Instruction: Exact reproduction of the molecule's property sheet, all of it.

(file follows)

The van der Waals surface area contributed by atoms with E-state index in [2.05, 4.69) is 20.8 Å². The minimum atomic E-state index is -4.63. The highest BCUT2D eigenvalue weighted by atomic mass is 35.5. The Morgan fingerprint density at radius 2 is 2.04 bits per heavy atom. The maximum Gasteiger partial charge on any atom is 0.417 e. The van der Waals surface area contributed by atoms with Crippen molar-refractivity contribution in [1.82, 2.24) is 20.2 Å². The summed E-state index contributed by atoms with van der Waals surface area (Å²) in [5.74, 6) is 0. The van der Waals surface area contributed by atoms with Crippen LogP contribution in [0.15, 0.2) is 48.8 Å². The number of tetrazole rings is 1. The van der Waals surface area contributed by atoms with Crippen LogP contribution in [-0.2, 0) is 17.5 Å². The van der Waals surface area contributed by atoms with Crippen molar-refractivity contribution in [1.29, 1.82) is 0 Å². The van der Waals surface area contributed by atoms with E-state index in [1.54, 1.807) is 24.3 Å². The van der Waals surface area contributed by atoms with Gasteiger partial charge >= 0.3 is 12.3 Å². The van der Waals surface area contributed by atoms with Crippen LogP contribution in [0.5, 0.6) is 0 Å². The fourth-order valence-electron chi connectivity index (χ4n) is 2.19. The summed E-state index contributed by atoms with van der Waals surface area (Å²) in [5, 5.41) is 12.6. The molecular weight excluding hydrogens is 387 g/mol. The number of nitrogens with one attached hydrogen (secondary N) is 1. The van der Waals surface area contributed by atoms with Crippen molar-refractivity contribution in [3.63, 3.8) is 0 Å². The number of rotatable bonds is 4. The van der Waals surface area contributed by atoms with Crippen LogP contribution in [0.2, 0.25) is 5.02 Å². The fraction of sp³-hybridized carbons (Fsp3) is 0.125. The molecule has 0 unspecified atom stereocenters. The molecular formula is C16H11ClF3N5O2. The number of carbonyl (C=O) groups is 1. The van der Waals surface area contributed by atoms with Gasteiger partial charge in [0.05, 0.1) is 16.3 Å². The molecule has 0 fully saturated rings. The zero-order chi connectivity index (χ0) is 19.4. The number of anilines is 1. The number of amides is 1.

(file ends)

The van der Waals surface area contributed by atoms with E-state index in [2.05, 4.69) is 20.8 Å². The minimum atomic E-state index is -4.63. The highest BCUT2D eigenvalue weighted by atomic mass is 35.5. The Morgan fingerprint density at radius 2 is 2.04 bits per heavy atom. The maximum Gasteiger partial charge on any atom is 0.417 e. The van der Waals surface area contributed by atoms with Crippen molar-refractivity contribution in [1.82, 2.24) is 20.2 Å². The summed E-state index contributed by atoms with van der Waals surface area (Å²) in [5.74, 6) is 0. The van der Waals surface area contributed by atoms with Crippen LogP contribution in [0.15, 0.2) is 48.8 Å². The number of tetrazole rings is 1. The van der Waals surface area contributed by atoms with Crippen LogP contribution in [-0.2, 0) is 17.5 Å². The van der Waals surface area contributed by atoms with Crippen molar-refractivity contribution in [1.29, 1.82) is 0 Å². The van der Waals surface area contributed by atoms with E-state index in [1.54, 1.807) is 24.3 Å². The van der Waals surface area contributed by atoms with Gasteiger partial charge >= 0.3 is 12.3 Å². The van der Waals surface area contributed by atoms with Crippen LogP contribution in [0.5, 0.6) is 0 Å². The fourth-order valence-electron chi connectivity index (χ4n) is 2.19. The summed E-state index contributed by atoms with van der Waals surface area (Å²) in [5, 5.41) is 12.6. The molecular weight excluding hydrogens is 387 g/mol. The number of nitrogens with one attached hydrogen (secondary N) is 1. The van der Waals surface area contributed by atoms with Crippen molar-refractivity contribution in [3.63, 3.8) is 0 Å². The number of rotatable bonds is 4. The van der Waals surface area contributed by atoms with Crippen LogP contribution in [0.2, 0.25) is 5.02 Å². The fraction of sp³-hybridized carbons (Fsp3) is 0.125. The molecule has 0 unspecified atom stereocenters. The molecular formula is C16H11ClF3N5O2. The number of carbonyl (C=O) groups is 1. The van der Waals surface area contributed by atoms with Gasteiger partial charge in [0.05, 0.1) is 16.3 Å². The molecule has 0 fully saturated rings. The zero-order chi connectivity index (χ0) is 19.4. The number of anilines is 1. The number of amides is 1.